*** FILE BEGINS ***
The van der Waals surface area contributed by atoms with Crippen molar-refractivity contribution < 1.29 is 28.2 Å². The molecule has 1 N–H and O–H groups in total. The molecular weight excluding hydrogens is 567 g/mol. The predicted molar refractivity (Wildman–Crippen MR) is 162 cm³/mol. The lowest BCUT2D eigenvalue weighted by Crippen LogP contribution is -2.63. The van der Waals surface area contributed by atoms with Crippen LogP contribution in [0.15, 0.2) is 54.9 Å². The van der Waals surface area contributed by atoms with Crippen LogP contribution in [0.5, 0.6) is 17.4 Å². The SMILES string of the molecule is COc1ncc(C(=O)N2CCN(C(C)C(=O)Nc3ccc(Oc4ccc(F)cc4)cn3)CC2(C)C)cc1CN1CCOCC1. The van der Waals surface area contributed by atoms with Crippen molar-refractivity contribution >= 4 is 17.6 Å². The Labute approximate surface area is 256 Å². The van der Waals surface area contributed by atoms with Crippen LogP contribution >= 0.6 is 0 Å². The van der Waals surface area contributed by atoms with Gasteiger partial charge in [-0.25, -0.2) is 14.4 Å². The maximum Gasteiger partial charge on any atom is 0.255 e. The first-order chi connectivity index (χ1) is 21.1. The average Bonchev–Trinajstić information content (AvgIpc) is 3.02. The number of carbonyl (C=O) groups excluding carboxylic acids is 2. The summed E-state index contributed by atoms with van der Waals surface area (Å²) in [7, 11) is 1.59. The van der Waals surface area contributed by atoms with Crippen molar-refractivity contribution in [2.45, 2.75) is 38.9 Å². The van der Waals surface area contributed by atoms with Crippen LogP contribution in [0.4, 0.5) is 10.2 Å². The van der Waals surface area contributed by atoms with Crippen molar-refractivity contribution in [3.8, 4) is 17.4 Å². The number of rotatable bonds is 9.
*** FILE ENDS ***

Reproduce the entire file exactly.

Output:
The van der Waals surface area contributed by atoms with Crippen molar-refractivity contribution < 1.29 is 28.2 Å². The molecule has 1 N–H and O–H groups in total. The molecular weight excluding hydrogens is 567 g/mol. The predicted molar refractivity (Wildman–Crippen MR) is 162 cm³/mol. The lowest BCUT2D eigenvalue weighted by Crippen LogP contribution is -2.63. The van der Waals surface area contributed by atoms with Crippen LogP contribution in [0.15, 0.2) is 54.9 Å². The van der Waals surface area contributed by atoms with Crippen LogP contribution in [0.5, 0.6) is 17.4 Å². The SMILES string of the molecule is COc1ncc(C(=O)N2CCN(C(C)C(=O)Nc3ccc(Oc4ccc(F)cc4)cn3)CC2(C)C)cc1CN1CCOCC1. The van der Waals surface area contributed by atoms with Crippen molar-refractivity contribution >= 4 is 17.6 Å². The Labute approximate surface area is 256 Å². The van der Waals surface area contributed by atoms with Crippen LogP contribution >= 0.6 is 0 Å². The van der Waals surface area contributed by atoms with Gasteiger partial charge in [-0.25, -0.2) is 14.4 Å². The maximum Gasteiger partial charge on any atom is 0.255 e. The first-order chi connectivity index (χ1) is 21.1. The average Bonchev–Trinajstić information content (AvgIpc) is 3.02. The number of carbonyl (C=O) groups excluding carboxylic acids is 2. The summed E-state index contributed by atoms with van der Waals surface area (Å²) in [7, 11) is 1.59. The van der Waals surface area contributed by atoms with Crippen molar-refractivity contribution in [2.45, 2.75) is 38.9 Å². The van der Waals surface area contributed by atoms with Crippen LogP contribution in [0.4, 0.5) is 10.2 Å². The van der Waals surface area contributed by atoms with Crippen molar-refractivity contribution in [3.8, 4) is 17.4 Å². The number of rotatable bonds is 9.